Eating with the Enemy: How I Waged Peace With North Korea From My BBQ Shack in Hackensack, Reviewed by Kayla Ishkanian

Eating with the Enemy-cover

Academics often question the validity of popular histories since many of the author’s do not have PhD’s attached to their names or have an Ivy League alma mater. While those scholars who have dedicated their life’s work to their field have good reason to lift their noses to those comparatively unqualified authors who write inaccurate and highly successful novels, the field as a whole should not be discredited. Enter Robert Egan’s memoir “Eating with the Enemy,” a useful example of a popular history that depicts the history and politics of North Korea as told by a former cocaine addict and Vietnam War enthusiast aiming to shed some light on the Hermit Kingdom. Some scholars, such as Alessandro Portelli and Chris Smith all acknowledge the importance of popular histories and oral traditions, a method invoked by Egan as he takes the reader through the historiography of North Korea and its politics. This review ultimately argues that “Eating with the Enemy” adds to historians understanding of the history of North Korea and is a valuable primary source since it involves firsthand experience in the country and describes the narratives native North Koreans were taught about their country compared to what the rest of the world knows. After briefly summarizing the book this review analyzes Egan’s methodology in researching the book and gathering data, evaluates its merit as an effective oral history source and concludes with a positive recommendation for “Eating with the Enemy.”

“Eating with the Enemy”: An Overview

Robert Egan’s roots with international diplomacy do not start in a prestigious Ivy League school, but rather through his own personal curiosity spurred by the Vietnam War and the stories he heard about the working class men stuck “in bamboo cages.”[1] Years after the Vietnam War ended, Egan found himself pondering the fate of the POW’s all the while going through personal struggles and developing a cocaine addiction. During his moments of sobriety he attended meetings of interest groups that were still looking for missing soldiers in South-East Asia which lead Egan to visit Vietnamese diplomats from the United Nations in 1979. After working with a Vietnamese diplomat who later defected to the United States in 1992, Egan was contacted by the North Koreans who were interested as to why he was communicating with a fellow communist country. Around this time North Korean ambassador Han Song Ryol visited Egan in his native New Jersey to discuss the possibility of releasing American POW’s from the Korean War which stuck with Egan as the idea of “no man left behind”[2] weighed heavy on his mind. Unfortunately the FBI did not share his idealistic views.

After Kim Jong-Il became the leader of the DPRK in 1994 Egan made his first visit to North Korea, or as he calls it, his initiation to the Mafia. During the trip, Egan was continually tested and interrogated by his tour guides as they hoped to uncover why he was in their country and who he was working for[3]. They tested by taking him to important monuments[4] and interrogated him using a truth serum. Towards the end of the trip, Egan was officially accepted into the North Korean’s inner circle when he was presented with a Kim Il-Sung pin,[5] a sign he believed indicated that he had passed their tests. Unfortunately, the trip did not turn up any concrete evidence that any POW’s remained in North Korea.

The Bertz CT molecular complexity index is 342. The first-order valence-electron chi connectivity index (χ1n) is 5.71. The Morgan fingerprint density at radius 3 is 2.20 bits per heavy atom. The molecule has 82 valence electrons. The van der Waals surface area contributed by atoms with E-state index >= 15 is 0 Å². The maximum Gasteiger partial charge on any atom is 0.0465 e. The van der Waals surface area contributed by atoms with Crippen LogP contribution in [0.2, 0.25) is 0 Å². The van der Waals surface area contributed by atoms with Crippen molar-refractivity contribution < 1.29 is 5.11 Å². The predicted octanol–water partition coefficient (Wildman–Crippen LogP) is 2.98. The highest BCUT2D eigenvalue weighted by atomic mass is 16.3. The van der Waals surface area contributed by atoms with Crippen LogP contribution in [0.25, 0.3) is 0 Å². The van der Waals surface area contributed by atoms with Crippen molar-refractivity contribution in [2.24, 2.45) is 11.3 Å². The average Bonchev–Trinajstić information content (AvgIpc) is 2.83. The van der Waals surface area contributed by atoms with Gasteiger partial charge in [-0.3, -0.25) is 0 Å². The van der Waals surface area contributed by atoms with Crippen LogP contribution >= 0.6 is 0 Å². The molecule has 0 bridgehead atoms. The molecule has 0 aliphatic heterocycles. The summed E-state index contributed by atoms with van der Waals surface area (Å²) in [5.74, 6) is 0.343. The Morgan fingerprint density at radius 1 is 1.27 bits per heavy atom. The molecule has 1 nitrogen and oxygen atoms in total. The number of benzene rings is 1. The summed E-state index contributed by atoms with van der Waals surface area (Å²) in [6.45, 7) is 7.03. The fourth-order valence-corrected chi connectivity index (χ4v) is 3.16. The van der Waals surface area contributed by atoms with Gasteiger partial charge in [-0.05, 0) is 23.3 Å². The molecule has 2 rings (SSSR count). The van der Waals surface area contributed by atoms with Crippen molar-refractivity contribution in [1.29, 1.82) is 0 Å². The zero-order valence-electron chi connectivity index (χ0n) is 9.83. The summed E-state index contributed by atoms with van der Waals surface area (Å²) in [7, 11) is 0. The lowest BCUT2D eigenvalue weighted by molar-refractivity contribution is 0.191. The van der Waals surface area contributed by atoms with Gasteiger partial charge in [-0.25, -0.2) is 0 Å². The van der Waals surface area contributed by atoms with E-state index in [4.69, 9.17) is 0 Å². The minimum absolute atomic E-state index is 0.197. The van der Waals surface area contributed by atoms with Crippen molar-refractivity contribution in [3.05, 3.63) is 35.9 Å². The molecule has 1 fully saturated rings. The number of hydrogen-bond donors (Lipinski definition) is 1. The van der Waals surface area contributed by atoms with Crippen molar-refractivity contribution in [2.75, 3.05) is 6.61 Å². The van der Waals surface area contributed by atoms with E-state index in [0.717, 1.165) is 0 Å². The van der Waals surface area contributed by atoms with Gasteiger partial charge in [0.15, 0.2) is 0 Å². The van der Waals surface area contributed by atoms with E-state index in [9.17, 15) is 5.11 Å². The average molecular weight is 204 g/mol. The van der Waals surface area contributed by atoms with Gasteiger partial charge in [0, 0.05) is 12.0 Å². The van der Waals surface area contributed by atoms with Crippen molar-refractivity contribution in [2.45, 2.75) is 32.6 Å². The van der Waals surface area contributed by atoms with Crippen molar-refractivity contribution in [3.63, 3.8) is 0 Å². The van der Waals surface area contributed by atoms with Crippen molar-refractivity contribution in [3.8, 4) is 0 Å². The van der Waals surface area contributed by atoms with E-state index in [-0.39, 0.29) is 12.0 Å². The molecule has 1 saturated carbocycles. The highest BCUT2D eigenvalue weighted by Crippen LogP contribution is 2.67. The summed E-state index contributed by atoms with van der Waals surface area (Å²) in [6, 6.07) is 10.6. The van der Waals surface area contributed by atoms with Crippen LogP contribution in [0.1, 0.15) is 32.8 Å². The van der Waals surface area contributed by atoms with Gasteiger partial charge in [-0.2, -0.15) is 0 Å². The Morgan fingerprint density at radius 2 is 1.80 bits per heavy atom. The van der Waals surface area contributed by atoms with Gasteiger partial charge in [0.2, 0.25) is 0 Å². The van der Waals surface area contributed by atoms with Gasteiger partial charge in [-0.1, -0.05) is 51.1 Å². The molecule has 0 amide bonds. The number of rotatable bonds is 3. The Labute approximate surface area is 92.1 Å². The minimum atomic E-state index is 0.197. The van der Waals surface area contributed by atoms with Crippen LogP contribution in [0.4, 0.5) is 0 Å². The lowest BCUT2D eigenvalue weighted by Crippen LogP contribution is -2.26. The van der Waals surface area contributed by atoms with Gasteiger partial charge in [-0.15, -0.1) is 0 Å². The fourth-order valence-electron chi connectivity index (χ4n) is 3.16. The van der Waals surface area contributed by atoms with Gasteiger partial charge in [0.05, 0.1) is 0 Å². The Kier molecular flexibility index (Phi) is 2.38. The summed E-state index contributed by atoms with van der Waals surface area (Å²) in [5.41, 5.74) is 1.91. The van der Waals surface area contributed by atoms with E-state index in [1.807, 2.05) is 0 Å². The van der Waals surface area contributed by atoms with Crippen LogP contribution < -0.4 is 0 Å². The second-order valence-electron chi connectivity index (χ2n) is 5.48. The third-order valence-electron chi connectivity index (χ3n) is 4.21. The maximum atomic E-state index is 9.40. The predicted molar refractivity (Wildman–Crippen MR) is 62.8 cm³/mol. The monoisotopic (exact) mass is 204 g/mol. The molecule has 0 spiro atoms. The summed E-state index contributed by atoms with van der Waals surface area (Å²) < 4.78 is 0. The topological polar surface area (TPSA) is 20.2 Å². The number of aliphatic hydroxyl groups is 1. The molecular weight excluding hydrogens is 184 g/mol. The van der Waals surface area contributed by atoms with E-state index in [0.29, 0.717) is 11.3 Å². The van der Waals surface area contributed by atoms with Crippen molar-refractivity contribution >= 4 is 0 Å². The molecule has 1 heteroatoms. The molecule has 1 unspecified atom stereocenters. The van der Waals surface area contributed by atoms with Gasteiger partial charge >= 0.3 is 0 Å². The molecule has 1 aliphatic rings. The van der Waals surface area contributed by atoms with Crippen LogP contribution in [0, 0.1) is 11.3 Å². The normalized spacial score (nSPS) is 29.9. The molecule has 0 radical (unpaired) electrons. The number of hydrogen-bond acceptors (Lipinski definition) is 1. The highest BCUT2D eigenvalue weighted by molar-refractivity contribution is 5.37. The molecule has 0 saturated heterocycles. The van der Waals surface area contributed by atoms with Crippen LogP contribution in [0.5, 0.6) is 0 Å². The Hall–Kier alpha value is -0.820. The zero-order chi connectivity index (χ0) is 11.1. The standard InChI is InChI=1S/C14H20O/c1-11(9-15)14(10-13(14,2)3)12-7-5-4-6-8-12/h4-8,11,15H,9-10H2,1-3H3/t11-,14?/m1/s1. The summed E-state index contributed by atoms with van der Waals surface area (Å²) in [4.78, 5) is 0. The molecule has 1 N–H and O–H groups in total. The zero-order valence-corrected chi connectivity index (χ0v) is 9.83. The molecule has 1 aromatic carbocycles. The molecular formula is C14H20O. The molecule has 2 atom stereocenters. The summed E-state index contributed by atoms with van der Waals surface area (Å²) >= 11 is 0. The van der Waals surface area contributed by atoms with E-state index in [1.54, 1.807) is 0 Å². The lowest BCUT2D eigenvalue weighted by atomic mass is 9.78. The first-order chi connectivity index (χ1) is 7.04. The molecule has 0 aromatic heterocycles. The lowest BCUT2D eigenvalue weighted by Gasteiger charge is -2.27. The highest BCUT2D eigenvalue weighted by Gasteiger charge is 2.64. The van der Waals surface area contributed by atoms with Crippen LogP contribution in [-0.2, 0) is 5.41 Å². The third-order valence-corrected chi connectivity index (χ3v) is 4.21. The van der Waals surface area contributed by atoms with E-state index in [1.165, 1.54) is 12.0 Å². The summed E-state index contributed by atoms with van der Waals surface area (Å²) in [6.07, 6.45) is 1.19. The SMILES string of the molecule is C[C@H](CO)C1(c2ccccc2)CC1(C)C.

Once Egan returned home, he began to put pressure on the FBI to take action and bring home the POWs in North Korea. The FBI was hesitant of this as there was no concrete evidence that there were any remaining POWs in the DPRK, only vague comments from Ryol and information that he gathered from reports[6]. The FBIs disinterest forced Egan to go to Pyongyang himself and find the men that Washington had forgotten about with no avail. For many years, POW talks began to wind down and Ryol was sent home for ‘re-education’ in 1998 since his tour in America was over. Egan and Ryol had no contact for four years and in 2002, Ryol returned to America. After the disappointments from the lack of information surrounding the POWs Egan’s “juice”[7] began to run out while Ryol prepared to go home. In 2006, after over ten years of working together, Ryol left America for good and he and Egan shared a touching goodbye which showed that two men from enemy nations can put their ideological differences aside and share a bond that is deeper than bureaucracy.

Egan’s Methodology: The Value of Personal Experience in History

Throughout his book, Egan describes the history of North Korea in detail and does not rely on footnotes from other academic scholars to aid him in telling his story. One of the high points for “Eating with the Enemy” is its use of combining both traditional historiographies and the North Korean’s understanding of their history. For example, while it is generally accepted in western academia that North Korea invaded the South, the DPRK preaches to its people that it was instead the victim of imperialist aggression and fought in an imperial war against the United States.[8] This is an effective method of historical research as it safeguards against the author’s bias by having the locals share the histories that they have been fed by their governments. While the North Korean people often have a skewed perception of events like the Korean War and the sinking of the USS Pueblo,[9] their accounts are still valid as they highlight how history can be manipulated by governments in foreign countries, especially those with dictators.